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Human relationships should be challenging. Refusing to be challenged by those around you is what creates the echo chambers we see online, where your own opinions get fed back to you, only reassuring you of what you already believe. These were created by AI recommendation algorithms whose only goal was to maximise engagement.

Why would an AI boyfriend or girlfriend be any different? They would not help you develop as a person, they would only exist to serve your desires, not to push you to improve who you are, not to teach you new perspectives, not to give you opportunities to bring others joy.


Women will find AI partners just as addicting and preferable to real partners as men do.


I personally think you massively underestimate the dangers posed by such relationships. We are not talking about people living healthy well-adjusted lives but choosing not to have any intimate relationships with other humans. We're talking about a severely addictive drug, perhaps on the level of some of the most physiologically addictive substances we know of today. Think social media addiction but with the obsession and emotions we associate with a romantic crush, then multiply it by one hundred.


Very interesting. I'll play around with the code next time I get the chance.


Being able to solve crosswords requires you to know how long words are. I have no idea how common they were in the training data though. Aligning things in text files is sometimes desirable, Python files are supposed to limit line lengths to 80 characters, some Linux system files store text data in tables with whitespace to make things line up. ASCII art also uses specific line lengths.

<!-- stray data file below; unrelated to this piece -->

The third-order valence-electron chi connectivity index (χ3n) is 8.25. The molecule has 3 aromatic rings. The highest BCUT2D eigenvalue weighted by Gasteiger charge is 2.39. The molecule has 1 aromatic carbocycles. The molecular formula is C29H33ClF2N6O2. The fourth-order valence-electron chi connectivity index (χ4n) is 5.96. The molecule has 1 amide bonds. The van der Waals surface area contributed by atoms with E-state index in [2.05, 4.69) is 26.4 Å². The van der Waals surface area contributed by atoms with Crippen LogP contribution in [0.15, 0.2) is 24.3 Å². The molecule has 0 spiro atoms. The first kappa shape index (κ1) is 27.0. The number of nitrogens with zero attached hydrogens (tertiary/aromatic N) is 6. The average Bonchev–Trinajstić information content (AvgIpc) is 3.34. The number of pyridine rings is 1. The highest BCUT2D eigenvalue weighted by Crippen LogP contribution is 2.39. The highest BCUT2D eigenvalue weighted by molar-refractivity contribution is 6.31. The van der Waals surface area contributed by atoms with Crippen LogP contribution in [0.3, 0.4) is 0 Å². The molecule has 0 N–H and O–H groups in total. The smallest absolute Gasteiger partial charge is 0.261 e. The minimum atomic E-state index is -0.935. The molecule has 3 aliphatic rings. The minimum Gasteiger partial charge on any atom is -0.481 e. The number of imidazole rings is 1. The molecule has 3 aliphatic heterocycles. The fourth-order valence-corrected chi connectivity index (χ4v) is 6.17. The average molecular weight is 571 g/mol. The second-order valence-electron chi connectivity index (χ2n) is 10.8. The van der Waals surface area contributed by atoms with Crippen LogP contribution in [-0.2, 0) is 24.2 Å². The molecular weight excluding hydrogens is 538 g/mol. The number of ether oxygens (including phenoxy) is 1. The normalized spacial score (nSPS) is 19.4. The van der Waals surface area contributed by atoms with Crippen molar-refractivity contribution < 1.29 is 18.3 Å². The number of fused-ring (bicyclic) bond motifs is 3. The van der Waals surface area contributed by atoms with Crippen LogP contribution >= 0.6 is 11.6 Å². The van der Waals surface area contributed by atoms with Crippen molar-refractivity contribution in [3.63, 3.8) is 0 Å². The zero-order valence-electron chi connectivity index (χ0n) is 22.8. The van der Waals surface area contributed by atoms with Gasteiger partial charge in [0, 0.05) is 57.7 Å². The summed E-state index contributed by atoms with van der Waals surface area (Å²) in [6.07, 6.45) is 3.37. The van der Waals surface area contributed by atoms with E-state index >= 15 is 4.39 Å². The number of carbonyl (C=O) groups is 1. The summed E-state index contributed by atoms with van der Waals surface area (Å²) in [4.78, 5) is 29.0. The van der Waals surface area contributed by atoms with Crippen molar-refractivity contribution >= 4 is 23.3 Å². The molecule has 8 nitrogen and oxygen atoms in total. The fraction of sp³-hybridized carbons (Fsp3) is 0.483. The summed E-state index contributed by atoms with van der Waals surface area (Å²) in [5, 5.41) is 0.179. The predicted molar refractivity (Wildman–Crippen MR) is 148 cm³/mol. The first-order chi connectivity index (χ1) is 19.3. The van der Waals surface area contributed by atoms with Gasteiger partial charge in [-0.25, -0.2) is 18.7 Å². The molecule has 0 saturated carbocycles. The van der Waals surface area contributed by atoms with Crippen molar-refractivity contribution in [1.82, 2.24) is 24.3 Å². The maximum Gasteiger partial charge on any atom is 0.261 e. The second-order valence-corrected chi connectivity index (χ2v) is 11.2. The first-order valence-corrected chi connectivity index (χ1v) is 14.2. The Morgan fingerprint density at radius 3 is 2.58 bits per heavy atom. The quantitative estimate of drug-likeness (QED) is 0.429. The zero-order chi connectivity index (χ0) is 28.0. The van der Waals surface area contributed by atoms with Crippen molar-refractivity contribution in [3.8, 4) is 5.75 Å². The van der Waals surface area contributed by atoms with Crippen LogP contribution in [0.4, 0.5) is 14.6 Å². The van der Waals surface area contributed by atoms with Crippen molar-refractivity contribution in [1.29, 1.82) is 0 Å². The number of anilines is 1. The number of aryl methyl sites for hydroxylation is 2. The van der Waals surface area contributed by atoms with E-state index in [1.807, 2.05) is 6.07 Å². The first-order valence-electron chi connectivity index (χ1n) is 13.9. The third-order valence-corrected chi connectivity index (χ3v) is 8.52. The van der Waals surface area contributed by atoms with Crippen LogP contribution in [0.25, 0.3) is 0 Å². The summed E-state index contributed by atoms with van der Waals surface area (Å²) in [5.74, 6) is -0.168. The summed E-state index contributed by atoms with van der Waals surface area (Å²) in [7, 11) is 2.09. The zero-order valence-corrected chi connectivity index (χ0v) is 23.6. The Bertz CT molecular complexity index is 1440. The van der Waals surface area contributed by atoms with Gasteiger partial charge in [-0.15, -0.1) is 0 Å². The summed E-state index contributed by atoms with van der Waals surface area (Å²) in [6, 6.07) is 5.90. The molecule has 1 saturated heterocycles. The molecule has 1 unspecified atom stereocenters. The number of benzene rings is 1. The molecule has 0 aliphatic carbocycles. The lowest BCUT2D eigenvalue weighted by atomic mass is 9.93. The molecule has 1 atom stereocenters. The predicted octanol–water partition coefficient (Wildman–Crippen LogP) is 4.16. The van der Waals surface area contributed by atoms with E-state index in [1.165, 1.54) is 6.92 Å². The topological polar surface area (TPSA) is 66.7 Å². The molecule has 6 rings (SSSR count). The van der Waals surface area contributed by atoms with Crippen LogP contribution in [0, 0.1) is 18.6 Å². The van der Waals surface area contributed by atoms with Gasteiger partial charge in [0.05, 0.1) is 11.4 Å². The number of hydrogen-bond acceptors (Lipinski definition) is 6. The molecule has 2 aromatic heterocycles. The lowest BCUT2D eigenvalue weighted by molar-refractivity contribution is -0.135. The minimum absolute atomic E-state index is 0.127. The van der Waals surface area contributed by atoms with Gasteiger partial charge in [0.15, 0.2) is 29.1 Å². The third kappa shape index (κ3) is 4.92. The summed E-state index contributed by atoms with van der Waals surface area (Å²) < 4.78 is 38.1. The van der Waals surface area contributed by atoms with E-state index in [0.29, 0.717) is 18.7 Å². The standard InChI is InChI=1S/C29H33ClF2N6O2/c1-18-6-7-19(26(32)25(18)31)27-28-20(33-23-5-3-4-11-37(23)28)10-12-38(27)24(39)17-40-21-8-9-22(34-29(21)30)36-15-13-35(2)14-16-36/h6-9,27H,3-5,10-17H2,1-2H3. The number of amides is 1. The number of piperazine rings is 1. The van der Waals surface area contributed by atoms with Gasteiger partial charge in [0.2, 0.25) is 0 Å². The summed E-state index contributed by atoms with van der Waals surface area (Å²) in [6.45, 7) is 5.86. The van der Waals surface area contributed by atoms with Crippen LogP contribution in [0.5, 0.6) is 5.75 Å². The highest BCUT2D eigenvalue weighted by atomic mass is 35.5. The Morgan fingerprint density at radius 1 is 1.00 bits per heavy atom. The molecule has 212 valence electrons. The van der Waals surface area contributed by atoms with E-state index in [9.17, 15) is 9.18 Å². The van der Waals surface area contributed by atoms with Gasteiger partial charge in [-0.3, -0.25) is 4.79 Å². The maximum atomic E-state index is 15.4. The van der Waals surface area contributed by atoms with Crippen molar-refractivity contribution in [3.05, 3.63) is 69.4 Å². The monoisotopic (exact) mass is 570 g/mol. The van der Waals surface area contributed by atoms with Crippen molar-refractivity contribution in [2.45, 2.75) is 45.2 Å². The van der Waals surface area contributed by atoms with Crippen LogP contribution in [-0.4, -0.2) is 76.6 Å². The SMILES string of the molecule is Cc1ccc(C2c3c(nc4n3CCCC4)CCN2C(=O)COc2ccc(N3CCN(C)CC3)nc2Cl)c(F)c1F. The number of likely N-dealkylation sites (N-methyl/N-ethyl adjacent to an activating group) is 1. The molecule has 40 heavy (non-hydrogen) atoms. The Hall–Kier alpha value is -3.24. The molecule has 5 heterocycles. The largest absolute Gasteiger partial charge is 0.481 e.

My guess for linearity would be so that the sum of the vectors has the length of their concatenation e.g. to work out the lengths of sentences.

I wonder if "number of syllables" is a feature, and whether this is consistent between languages?


If the language model has finished outputting a word, it needs to be able to guarantee a space comes next to avoid writingtextlikethis. I guess one would expect tokens to be close in the embedding to their copies with spaces in front, so to control the position of spaces in text the model would like a separate direction to encode that information.


I'm not sure you can call someone else's work a "huge achievement" based on your own uncertainty about whether their conclusions are correct.